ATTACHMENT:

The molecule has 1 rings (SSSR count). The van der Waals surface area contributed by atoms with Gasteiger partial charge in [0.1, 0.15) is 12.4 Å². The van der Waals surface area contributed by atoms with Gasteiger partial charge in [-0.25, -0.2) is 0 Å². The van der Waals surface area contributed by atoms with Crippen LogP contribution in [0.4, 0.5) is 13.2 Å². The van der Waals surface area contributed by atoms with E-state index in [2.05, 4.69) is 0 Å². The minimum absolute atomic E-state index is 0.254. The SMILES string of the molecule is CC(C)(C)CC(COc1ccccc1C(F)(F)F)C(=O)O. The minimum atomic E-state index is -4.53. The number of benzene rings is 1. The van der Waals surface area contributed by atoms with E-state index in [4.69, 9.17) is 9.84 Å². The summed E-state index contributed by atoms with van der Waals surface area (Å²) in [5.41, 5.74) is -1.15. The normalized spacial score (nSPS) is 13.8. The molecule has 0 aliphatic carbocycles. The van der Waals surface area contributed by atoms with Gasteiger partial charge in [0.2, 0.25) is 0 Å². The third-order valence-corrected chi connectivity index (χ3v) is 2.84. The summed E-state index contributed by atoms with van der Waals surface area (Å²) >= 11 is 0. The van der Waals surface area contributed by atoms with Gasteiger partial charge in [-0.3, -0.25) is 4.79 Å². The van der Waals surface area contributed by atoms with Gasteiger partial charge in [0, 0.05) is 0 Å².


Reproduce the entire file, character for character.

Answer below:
The molecule has 1 rings (SSSR count). The van der Waals surface area contributed by atoms with Gasteiger partial charge in [0.1, 0.15) is 12.4 Å². The van der Waals surface area contributed by atoms with Gasteiger partial charge in [-0.25, -0.2) is 0 Å². The van der Waals surface area contributed by atoms with Crippen LogP contribution in [0.4, 0.5) is 13.2 Å². The van der Waals surface area contributed by atoms with E-state index in [2.05, 4.69) is 0 Å². The minimum absolute atomic E-state index is 0.254. The SMILES string of the molecule is CC(C)(C)CC(COc1ccccc1C(F)(F)F)C(=O)O. The minimum atomic E-state index is -4.53. The number of benzene rings is 1. The van der Waals surface area contributed by atoms with E-state index in [4.69, 9.17) is 9.84 Å². The summed E-state index contributed by atoms with van der Waals surface area (Å²) in [5.41, 5.74) is -1.15. The normalized spacial score (nSPS) is 13.8. The molecule has 0 aliphatic carbocycles. The van der Waals surface area contributed by atoms with Gasteiger partial charge in [0.2, 0.25) is 0 Å². The third-order valence-corrected chi connectivity index (χ3v) is 2.84. The summed E-state index contributed by atoms with van der Waals surface area (Å²) >= 11 is 0. The van der Waals surface area contributed by atoms with Gasteiger partial charge in [-0.3, -0.25) is 4.79 Å². The van der Waals surface area contributed by atoms with Gasteiger partial charge in [0, 0.05) is 0 Å².